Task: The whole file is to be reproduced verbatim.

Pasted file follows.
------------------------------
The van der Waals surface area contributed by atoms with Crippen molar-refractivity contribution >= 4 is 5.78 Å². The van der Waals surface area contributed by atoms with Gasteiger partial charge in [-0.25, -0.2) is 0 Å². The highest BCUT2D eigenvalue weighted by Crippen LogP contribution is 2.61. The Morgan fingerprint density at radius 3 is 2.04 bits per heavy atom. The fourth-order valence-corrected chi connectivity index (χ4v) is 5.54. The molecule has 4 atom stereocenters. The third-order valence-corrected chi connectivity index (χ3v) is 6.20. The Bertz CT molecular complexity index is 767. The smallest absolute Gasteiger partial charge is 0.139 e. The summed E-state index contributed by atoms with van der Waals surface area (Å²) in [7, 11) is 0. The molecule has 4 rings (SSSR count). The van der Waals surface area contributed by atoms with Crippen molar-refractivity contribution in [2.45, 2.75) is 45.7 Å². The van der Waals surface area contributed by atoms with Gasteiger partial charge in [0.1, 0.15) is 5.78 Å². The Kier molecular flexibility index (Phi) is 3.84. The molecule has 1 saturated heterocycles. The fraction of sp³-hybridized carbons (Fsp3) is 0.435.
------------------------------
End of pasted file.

The van der Waals surface area contributed by atoms with Crippen molar-refractivity contribution >= 4 is 5.78 Å². The van der Waals surface area contributed by atoms with Gasteiger partial charge in [-0.25, -0.2) is 0 Å². The highest BCUT2D eigenvalue weighted by Crippen LogP contribution is 2.61. The Morgan fingerprint density at radius 3 is 2.04 bits per heavy atom. The fourth-order valence-corrected chi connectivity index (χ4v) is 5.54. The molecule has 4 atom stereocenters. The third-order valence-corrected chi connectivity index (χ3v) is 6.20. The Bertz CT molecular complexity index is 767. The smallest absolute Gasteiger partial charge is 0.139 e. The summed E-state index contributed by atoms with van der Waals surface area (Å²) in [7, 11) is 0. The molecule has 4 rings (SSSR count). The van der Waals surface area contributed by atoms with Crippen molar-refractivity contribution in [2.45, 2.75) is 45.7 Å². The van der Waals surface area contributed by atoms with Gasteiger partial charge in [0.1, 0.15) is 5.78 Å². The Kier molecular flexibility index (Phi) is 3.84. The molecule has 1 saturated heterocycles. The fraction of sp³-hybridized carbons (Fsp3) is 0.435.